header Notes Collection

1 Dollar 1967, Canada

in Krause book Number: 84
Years of issue: 03.01.1967
Edition: 12 000 000
Signatures: Deputy Governor: Mr. J.R. Beattie, Governor: Mr. L. Rasminsky
Serie: 1954 Issue
Specimen of: 03.01.1967
Material: 50% high grade flax, 50% cotton
Size (mm): 152.4 х 69.85
Printer: British American Bank Note Co. Ltd., Montreal

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** The word "Specimen" is present only on some of electronic pictures, in accordance with banknote images publication rules of appropriate banks.

1 Dollar 1967




1 Dollar 1967


HM The Queen Elizabeth II.

This portrait of Queen Elizabeth is based on a photograph by Canadian photographer Yousuf Karsh. The photograph was one of many taken during a photographic session in 1951 in Clarence House, a year before Queen Elizabeth's accession to the throne.

It was made for Princess Elizabeth's Tour of Canada and the United States.

Many of the portraits from the photographic session show The Queen wearing a tiara, but the particular photograph chosen by the Bank of Canada for its 1954 issue is one without the tiara. Retouched by Brigdens of Toronto, to remove the tiara, circa 1953.

The tiara was removed to distinguish the portrait from another, based on the same photo, which had recently been featured on a Canadian stamp.

Princess Elizabeth is wearing a Norman Hartnell gown. The necklace worn by The Queen in this portrait, of diamond flowers and leaves, was a wedding present from Nizam of Hyderabad and Berar and Queen Mary's Floret Earrings.

The image on the banknotes, which is based on Karsh's photograph, was engraved by George Gundersen of the British American Bank Note Company. This portrait is famous for its two varieties.

1)The first variety of this engraving incorporates a 'devil's head' in The Queen's hair.

2)The second variety of the engraving is modified to remove the offending pattern in Her Majesty's hair.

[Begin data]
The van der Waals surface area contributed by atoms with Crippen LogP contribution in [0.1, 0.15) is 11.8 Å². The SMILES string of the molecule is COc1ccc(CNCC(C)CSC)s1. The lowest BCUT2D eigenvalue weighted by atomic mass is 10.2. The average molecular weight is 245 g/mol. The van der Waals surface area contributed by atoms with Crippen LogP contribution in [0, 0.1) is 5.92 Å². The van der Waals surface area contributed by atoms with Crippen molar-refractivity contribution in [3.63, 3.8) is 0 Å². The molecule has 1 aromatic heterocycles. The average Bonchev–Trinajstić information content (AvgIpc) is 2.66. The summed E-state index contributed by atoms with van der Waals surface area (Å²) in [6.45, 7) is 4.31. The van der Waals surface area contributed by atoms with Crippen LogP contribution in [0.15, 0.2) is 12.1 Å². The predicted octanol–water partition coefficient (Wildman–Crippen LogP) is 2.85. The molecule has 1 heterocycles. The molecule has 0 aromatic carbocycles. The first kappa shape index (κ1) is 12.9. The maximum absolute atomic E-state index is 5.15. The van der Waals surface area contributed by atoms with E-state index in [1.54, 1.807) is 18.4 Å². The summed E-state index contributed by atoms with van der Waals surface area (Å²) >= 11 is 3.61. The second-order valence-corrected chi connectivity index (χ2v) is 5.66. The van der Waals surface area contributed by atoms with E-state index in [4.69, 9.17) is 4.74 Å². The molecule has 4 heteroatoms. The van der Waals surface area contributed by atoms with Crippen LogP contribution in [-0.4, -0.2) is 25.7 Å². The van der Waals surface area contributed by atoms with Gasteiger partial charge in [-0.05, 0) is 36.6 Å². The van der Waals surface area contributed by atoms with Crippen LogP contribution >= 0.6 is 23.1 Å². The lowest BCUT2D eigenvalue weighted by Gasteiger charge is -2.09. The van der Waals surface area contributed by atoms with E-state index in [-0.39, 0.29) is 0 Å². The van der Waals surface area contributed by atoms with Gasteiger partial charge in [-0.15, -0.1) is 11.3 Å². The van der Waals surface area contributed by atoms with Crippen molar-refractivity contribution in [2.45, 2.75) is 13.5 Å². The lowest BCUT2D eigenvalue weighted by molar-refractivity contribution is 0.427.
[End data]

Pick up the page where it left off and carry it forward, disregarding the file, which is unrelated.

coat canada

The Canadian coat of arms is on background.

The Arms of Canada, also known as the Royal Coat of Arms of Canada or formally as the Arms of Her Majesty The Queen in Right of Canada is, since 1921, the official coat of arms of the Canadian monarch and thus also of Canada. It is closely modeled after the royal coat of arms of the United Kingdom with distinctive Canadian elements replacing or added to those derived from the British.

The maple leaves in the shield, blazoned "proper", were originally drawn vert (green) but were redrawn gules (red) in 1957 and a circlet of the Order of Canada was added to the arms for limited use in 1987. The shield design forms the monarch's royal standard and is also found on the Canadian Red Ensign. The Flag of the Governor General of Canada, which formerly used the shield over the Union Flag, now uses the crest of the arms on a blue field.

Inscriptions "Centennial of Canadian Confederation" written on 2 languages: top - in English, at the bottom - in French.

The emblem of the green triangles (left) is green monochrome adaptation of stylized maple leaf.

Denominations in numerals are centered and in top corners. In words in lower corners and centered (also on the right and left sides).


1 Dollar 1967

Parliament Parliament

On banknote is Central block of Parliament with Victoria Tower, destroyed after fire on 3 February 1916.

The vignette of Center Block was engraved by Gordon Yorke, who worked at "British American Bank Note Company" ("BABN"). The vignette was remodelled from an original engraving of the vignette produced in 1872 by "BABN" for the face of the "Dominion of Canada" $100 note.

The banknotes 100 Dollars 1872 Dominion of Canada are very rare today, and, of course, very expensive.

The Parliament of Canada on Parliament Hill in Ottawa.

Parliament Hill (Colline du Parlement), colloquially known as The Hill, is an area of Crown land on the southern banks of the Ottawa River in downtown Ottawa, Ontario. Its Gothic revival suite of buildings serves as the home of the Parliament of Canada and contains a number of architectural elements of national symbolic importance. Parliament Hill attracts approximately 3 million visitors each year.

Originally the site of a military base in the XVIII and early XIX centuries, development of the area into a governmental precinct began in 1859, after Queen Victoria chose Bytown as the capital of the Province of Canada. Following a number of extensions to the parliament and departmental buildings and a fire in 1916 that destroyed the Center Block, Parliament Hill took on its present form with the completion of the Peace Tower in 1927.

Denominations in numerals are in all corners. In words on the right and left sides.


Commemorative banknote to anniversary - day of the Canadian Confederation, July 1, 1967.

Thanks a lot for the help with an engraving on the reverse to Mr. Timothy Wakhanu Khaemba from the Ottawa Public Library.

Obverse designer: Charles F. Comfort.